Interview with Viviane Hagner

JPEG image-034B90103C51-1.jpeg

Back in 2014 at Marlboro Music Festival, there was a senior artist who appeared at breakfast with wide-legged pants reminiscent of Aladdin with bright, interesting prints. Every morning she would walk elegantly through the dining hall wearing similarly shaped pants but with different prints, and I finally approached her one day to compliment her eye-catching outfits. And that was how I first met Viviane.

A year later, we found ourselves at Viviane’s own festival, Krzyzowa Music, which she had founded that very year and which was modeled after Marlboro. I feel honored to have been at the inaugural edition of the festival, and I’ve now spent three wonderful summers there. What makes Krzyzowa so special, in addition to the amazing history behind the place (worth googling!) is the open, warm, and friendly environment comprised of top-notch musicians from different generations and cultural backgrounds that Viviane has cultivated. Thank you, Viviane, for letting me be part of your wonderful endeavor and for being a supporter of Salon Séance!

Mari: What was the first piece by Britten that you'd ever heard?

Vivane: It must've been The Young Person's Guide to the Orchestra (Op. 34), when I was still in high school. But the first piece that I got to know really well was the Violin Concerto (Op. 15), because I played it myself and studied it for some time. I have to say, though, it took me quite a while to find my entry into that piece.
I think his compositions always combine lyrical elements with a deep sadness and in the concerto especially so. Once I found my way into Britten’s musical world, those emotions left a deep impression on me. I think he’s one of those composers who can have such an impact on you. The only other one I can think of is actually Schumann. He seems to grab everything from you, physically and emotionally. Whether you listen it or play it, it's very special.

M: How would you describe his music to someone who'd never heard it before?

V: It’s definitely tonal. I think you can also hear that he had a thing for voice and string playing that is very melodic. It’s tonal, but at the same time it has very idiosyncratic harmonies. It can be very spiritual too.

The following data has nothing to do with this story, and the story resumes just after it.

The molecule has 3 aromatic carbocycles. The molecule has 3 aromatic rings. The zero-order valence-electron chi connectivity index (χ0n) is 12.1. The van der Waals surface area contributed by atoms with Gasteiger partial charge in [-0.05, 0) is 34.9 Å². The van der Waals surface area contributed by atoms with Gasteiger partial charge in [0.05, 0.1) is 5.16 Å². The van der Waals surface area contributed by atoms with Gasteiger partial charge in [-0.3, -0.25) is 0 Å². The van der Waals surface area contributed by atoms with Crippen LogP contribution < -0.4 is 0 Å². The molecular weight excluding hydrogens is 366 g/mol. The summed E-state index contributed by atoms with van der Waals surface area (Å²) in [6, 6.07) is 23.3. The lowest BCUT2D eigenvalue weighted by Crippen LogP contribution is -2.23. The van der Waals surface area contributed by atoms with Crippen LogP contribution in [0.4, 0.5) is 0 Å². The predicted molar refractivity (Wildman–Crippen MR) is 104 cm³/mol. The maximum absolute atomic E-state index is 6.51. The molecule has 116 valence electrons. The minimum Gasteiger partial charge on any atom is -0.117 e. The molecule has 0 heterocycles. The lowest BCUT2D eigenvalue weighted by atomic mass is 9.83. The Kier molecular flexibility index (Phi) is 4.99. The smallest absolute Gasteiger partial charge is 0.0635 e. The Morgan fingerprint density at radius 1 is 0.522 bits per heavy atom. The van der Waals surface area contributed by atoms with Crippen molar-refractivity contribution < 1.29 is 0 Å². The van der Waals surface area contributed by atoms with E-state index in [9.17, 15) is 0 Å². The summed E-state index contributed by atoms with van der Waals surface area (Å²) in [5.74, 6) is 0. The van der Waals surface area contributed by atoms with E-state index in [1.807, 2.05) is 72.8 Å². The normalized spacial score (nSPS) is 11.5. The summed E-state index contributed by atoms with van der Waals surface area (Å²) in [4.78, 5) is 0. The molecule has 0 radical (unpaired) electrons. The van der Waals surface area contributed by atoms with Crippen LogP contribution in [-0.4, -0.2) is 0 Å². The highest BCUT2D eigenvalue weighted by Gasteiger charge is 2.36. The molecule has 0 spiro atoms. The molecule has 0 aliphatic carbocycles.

M: Does it evoke any images?

V: No. I always have difficulties associating images, because I think it takes away from the music.

M: Britten was somebody who was very aware of what was happening in the world around him and I believe music was his response to that. Is there any event in your life or in the world that really affected the way you approach music?

V: I think it's quite obvious that any major incident can have an impact on how one feels about music and how one expresses it. It's very difficult to put it in words, because what I find especially beautiful about music is that it's really stronger than words. But I do remember that the first time I wasn't able to play regular concerts was after 9/11, because those incidents were just beyond what I could comprehend, so catastrophic. I had just finished studying in New York that summer and everything was so present to me. There were so many friends and colleagues whom I couldn’t reach that day. I was on tour in South America and we were scheduled to perform the following day, but I didn't know whether we had it in us to put on a concert. Luckily, we had 24 hours let things sink in. But still, the concert was the last thing on anyone’s mind. So we felt that we should use the concert to give the audience some distraction — in a good way — from what had just happened. Bearing that task in mind helped us return our focus to the pieces we were playing that evening.

M: Did you feel different when you were playing?

V: I think so, yes. After all, we had decided we were going to play, so once we sounded the first note I found it in a way liberating.

JPEG image-594DCD78BEEF-1.jpeg

M: If you could ask Britten one question, what would it be?

V: Whether he would prefer to have lived in a different time, without having those daily problems in the world on his mind, and whether it would have made him compose differently. I guess I already answered my question — yes, I think it would’ve been different, but I’d be interested to see how he would have written. It's all extremely hypothetical!

Check out this year’s edition of Krzyzowa Music here.

Interviewed on September 6, 2018 at Café Einstein Stammhaus, Berlin.

Mari Lee